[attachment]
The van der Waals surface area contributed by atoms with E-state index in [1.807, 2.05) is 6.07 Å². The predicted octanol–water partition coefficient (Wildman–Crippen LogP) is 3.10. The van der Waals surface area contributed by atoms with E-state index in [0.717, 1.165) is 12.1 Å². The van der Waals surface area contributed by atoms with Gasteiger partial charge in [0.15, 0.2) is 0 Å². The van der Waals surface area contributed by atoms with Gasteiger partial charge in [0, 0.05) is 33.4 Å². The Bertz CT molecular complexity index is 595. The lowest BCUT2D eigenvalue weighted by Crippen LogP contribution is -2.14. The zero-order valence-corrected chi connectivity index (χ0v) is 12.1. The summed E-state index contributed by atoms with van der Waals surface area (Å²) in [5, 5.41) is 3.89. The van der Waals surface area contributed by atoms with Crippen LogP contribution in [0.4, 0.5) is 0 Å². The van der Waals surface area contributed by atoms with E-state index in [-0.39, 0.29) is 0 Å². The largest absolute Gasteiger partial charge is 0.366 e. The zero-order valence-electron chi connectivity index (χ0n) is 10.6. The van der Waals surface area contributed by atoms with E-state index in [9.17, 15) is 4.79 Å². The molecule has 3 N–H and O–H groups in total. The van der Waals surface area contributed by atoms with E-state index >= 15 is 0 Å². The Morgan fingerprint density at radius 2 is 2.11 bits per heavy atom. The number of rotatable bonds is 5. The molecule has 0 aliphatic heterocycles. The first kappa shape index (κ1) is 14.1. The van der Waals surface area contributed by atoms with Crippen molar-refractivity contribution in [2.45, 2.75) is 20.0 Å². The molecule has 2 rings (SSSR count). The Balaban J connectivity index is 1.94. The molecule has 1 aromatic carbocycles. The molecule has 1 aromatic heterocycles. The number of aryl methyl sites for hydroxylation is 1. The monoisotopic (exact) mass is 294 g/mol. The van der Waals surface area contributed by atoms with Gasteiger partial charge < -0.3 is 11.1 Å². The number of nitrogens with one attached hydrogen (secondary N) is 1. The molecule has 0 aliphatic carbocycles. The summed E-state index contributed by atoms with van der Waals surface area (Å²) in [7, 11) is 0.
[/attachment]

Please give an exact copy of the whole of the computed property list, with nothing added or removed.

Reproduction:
The van der Waals surface area contributed by atoms with E-state index in [1.807, 2.05) is 6.07 Å². The predicted octanol–water partition coefficient (Wildman–Crippen LogP) is 3.10. The van der Waals surface area contributed by atoms with E-state index in [0.717, 1.165) is 12.1 Å². The van der Waals surface area contributed by atoms with Gasteiger partial charge in [0.15, 0.2) is 0 Å². The van der Waals surface area contributed by atoms with Gasteiger partial charge in [0, 0.05) is 33.4 Å². The Bertz CT molecular complexity index is 595. The lowest BCUT2D eigenvalue weighted by Crippen LogP contribution is -2.14. The zero-order valence-corrected chi connectivity index (χ0v) is 12.1. The summed E-state index contributed by atoms with van der Waals surface area (Å²) in [5, 5.41) is 3.89. The van der Waals surface area contributed by atoms with Crippen LogP contribution in [0.4, 0.5) is 0 Å². The van der Waals surface area contributed by atoms with E-state index in [-0.39, 0.29) is 0 Å². The largest absolute Gasteiger partial charge is 0.366 e. The zero-order valence-electron chi connectivity index (χ0n) is 10.6. The van der Waals surface area contributed by atoms with E-state index in [9.17, 15) is 4.79 Å². The molecule has 3 N–H and O–H groups in total. The van der Waals surface area contributed by atoms with E-state index >= 15 is 0 Å². The Morgan fingerprint density at radius 2 is 2.11 bits per heavy atom. The number of rotatable bonds is 5. The molecule has 0 aliphatic heterocycles. The first kappa shape index (κ1) is 14.1. The van der Waals surface area contributed by atoms with Crippen molar-refractivity contribution in [2.45, 2.75) is 20.0 Å². The molecule has 2 rings (SSSR count). The Balaban J connectivity index is 1.94. The molecule has 1 aromatic carbocycles. The molecule has 1 aromatic heterocycles. The number of aryl methyl sites for hydroxylation is 1. The monoisotopic (exact) mass is 294 g/mol. The van der Waals surface area contributed by atoms with Gasteiger partial charge < -0.3 is 11.1 Å². The number of nitrogens with one attached hydrogen (secondary N) is 1. The molecule has 0 aliphatic carbocycles. The summed E-state index contributed by atoms with van der Waals surface area (Å²) in [7, 11) is 0.